# Does this describe an invalid key share attack?

I recently came across a mention of invalid key share attacks on this site. It is done with DH groups over $$\mathbb{ℤ}_p$$ :prime $$p$$, where $$p = qh + 1$$, where $$q$$ is the prime order of DH subgroup used, which can reveal $$s$$ s.t. $$s \equiv x \bmod t$$, given public key $$X = g^x$$, $$x$$ being a DH private key and $$g$$ being the generator of the subgroup. Where $$t$$ is some factor of $$h$$. I looked for it and could not find anything about it. I thought for a while and I think I know what it is. Can you please correct me if I am wrong?

For a simple example, I consider $$p$$ to be a safe prime so the subgroup should be the subgroup of quadratic residues modulo $$p$$. So let's say we have DH oracle with private key $$x$$ which takes as input a DH public key $$Y = g^y$$ and outputs $$S = Y^x$$. An attacker instead of feeding $$Y = g^y$$ to the oracle instead feeds $$Z = g'^z$$ where $$g'$$ is a primitive root modulo $$p$$ and $$z$$ is odd. It is an invalid public key because it does not belong to our subgroup. But the oracle ignores it and outputs $$S' = Z^x = g'^{xz}$$. Using the Legendre symbol, we calculate whether $$xz \bmod p-1$$ is even or odd which reveals whether $$x$$ is even or odd since $$p-1$$ is sure to be even. I am sure it is similar for other values of $$h$$ as well. Of course, it can be easily thwarted by having the oracle check whether or not the query is indeed a quadratic residue modulo $$p$$.

why to use a safe-prime in Diffie-Hellman key exchange?

EDIT: I thought of a new way that does not need oracle access. Since $$p ≡ 3$$ (mod 4), as $$(p-1)/2$$ is a prime number, each member of the subgroup must have two square roots, one quadratic residue and one non-residue. By choosing $$g'$$ as one of the square roots of $$g$$, whichever is a non residue, the attacker can get a diffie-hellman shared secret by trying $$(\pm \sqrt{X})^z$$. If authentication with shared key succeeds with the quadratic residue one, $$x$$ was even otherwise it was odd. This way we don't need an oracle that just spits out DH shared result.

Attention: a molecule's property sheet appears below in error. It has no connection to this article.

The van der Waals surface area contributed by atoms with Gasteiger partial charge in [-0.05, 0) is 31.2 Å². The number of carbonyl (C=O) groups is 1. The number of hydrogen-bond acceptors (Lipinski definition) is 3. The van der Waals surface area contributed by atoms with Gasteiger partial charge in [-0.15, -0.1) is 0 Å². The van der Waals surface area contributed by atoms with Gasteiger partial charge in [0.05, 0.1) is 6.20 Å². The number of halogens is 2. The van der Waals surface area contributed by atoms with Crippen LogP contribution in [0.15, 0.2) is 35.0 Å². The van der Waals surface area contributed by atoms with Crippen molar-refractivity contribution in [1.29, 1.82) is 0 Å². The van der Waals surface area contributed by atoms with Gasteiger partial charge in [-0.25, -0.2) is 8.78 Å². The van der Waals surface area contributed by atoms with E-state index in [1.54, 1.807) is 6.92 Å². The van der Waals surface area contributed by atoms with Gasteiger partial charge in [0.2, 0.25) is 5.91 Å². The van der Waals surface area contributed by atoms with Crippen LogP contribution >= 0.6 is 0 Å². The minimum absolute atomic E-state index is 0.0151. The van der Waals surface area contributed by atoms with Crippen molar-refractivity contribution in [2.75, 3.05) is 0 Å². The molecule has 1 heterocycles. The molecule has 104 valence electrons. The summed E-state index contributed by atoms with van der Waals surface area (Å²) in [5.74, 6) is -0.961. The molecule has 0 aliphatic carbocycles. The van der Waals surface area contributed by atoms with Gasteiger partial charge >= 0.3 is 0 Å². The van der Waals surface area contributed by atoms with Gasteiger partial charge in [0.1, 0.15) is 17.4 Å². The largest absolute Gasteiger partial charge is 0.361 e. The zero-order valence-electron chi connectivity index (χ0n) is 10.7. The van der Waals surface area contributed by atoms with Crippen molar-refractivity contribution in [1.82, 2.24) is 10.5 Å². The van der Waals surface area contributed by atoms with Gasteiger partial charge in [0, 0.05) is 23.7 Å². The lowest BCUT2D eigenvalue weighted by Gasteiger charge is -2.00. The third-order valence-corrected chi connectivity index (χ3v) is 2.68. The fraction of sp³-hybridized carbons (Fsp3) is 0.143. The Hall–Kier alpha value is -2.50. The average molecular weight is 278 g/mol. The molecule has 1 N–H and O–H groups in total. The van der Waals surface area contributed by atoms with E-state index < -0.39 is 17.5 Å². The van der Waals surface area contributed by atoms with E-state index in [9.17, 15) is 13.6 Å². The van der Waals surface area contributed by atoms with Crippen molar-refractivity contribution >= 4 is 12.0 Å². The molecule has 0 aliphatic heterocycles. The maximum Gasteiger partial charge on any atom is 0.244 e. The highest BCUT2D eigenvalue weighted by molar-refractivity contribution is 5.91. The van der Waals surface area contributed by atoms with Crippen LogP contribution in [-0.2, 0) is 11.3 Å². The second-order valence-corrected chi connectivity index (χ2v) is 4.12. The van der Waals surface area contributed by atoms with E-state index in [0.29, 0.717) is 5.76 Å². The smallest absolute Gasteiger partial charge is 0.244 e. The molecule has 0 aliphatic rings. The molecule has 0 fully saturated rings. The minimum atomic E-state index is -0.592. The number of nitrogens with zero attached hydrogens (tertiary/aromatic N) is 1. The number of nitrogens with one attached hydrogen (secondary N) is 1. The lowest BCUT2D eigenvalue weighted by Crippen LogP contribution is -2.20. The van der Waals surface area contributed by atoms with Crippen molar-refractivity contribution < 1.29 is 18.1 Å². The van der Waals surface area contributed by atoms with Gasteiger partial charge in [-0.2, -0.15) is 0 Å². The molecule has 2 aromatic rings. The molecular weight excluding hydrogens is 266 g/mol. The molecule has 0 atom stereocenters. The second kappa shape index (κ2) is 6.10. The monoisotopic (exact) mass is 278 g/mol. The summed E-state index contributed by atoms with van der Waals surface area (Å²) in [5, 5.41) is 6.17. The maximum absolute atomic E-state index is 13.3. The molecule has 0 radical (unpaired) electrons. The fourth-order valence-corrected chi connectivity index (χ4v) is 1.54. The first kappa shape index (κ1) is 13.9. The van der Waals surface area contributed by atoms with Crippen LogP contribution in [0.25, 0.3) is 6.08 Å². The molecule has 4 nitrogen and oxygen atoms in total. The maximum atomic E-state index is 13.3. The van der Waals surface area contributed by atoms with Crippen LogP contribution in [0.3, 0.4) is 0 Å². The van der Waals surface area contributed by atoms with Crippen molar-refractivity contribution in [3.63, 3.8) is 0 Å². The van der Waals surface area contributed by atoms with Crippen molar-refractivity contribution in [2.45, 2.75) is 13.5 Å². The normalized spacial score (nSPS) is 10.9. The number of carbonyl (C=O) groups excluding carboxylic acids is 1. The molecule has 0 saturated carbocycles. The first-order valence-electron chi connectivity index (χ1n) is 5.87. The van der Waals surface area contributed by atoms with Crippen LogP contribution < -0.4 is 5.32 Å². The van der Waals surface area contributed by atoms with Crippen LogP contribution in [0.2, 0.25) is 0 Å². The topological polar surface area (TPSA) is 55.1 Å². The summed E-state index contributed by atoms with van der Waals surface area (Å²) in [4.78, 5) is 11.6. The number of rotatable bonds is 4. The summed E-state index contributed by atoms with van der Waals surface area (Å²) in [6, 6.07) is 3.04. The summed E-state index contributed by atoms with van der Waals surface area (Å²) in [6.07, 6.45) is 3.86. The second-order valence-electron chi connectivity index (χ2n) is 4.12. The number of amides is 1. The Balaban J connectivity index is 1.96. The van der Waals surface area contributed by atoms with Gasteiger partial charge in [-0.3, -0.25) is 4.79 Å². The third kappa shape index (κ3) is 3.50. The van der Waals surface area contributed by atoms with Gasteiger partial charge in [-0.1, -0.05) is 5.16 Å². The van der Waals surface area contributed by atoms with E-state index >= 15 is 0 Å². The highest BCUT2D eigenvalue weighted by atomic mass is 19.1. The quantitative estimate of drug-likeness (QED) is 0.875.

Can you please correct me if I am wrong?

What you have is essentially correct; however it can be generalized a bit.

In real systems that use DH, the honest system will take the shared secret and do something with it; commonly putting it (and some public information that the attacker knows) through a KDF, and then using the keys generated by that KDF to either encrypt or decrypt a message. TLS would be an example of this.

What this means is that the attacker can verify a guess to the shared secret (by sending that guess through the KDF, and then seeing if the keys generated will decrypt the message from the honest system, or using the keys to encrypt a message that is sent to the honest system (and seeing if the honest system acted as if he could decrypt the message)

Here is how the attacker can exploit that to find $$x \bmod t$$ (where $$t$$ is a small factor of $$(p-1)/q$$); he finds a value $$j$$ that is of order $$t$$, he picks a random $$y$$ and sends as his key share the value $$j \cdot g^y$$. The honest system will compute $$(j \cdot g^y)^x = j^{x \bmod t} \cdot g^{xy}$$. The attacker knows the value $$g^{xy}$$; this gives him a way to test various values of $$x \bmod t$$.

Of course, it can be easily thwarted by having the oracle check whether or not the query is indeed a quadratic residue modulo $$p$$.

Or more generally making sure that $$y^q = 1$$. However, that is expensive; other possible defenses are:

• Simply never reusing a private value; this means that an attacker can learn some information about the value $$x$$ we used with an exchange with him - however, we wouldn't care if he could retrieve the entire $$x$$ value, as we allow him to learn the shared secret, and that's the only thing that $$x$$ would give him.

• Use a slightly larger value of $$x$$; for safe primes, $$h=2$$, which means that the attacker can learn the lsbit of $$x$$ and nothing else. Hence, if we select our $$x$$ value from a range 1 bit larger than we would have otherwise, then we have kept the discrete log problem just as hard (even if he learns that lsbit)

• Thank you for this answer. This way if $(p-1)/q$ is large and smooth and the system keeps reusing $x$, we can still try DH for many different $j$'s with different orders coprime to each other and so that they together complete $(p-1)/q$, we can calculate $x$ mod $(p-1)/q$ using the Chinese remainder theorem. It reveals the entire key if $(p-1)/q$ is bigger than $q$. Right? Jan 26 '21 at 15:20
• @ManishAdhikari: yes. And, this is not an entirely artificial issue - one example is Group 23 from RFC 5114 - that has a $(p-1)/q$ value with quite a few small factors $(p-1)/q = 2 * 3 * 3 * 5 * 43 * 73 * 157 * 387493 * 605921 * 5213881177 * 352891 0760717 * 83501807020473429349 * C489$; that would allow an attacker to recover quite a lot of information about $x$ Jan 26 '21 at 15:55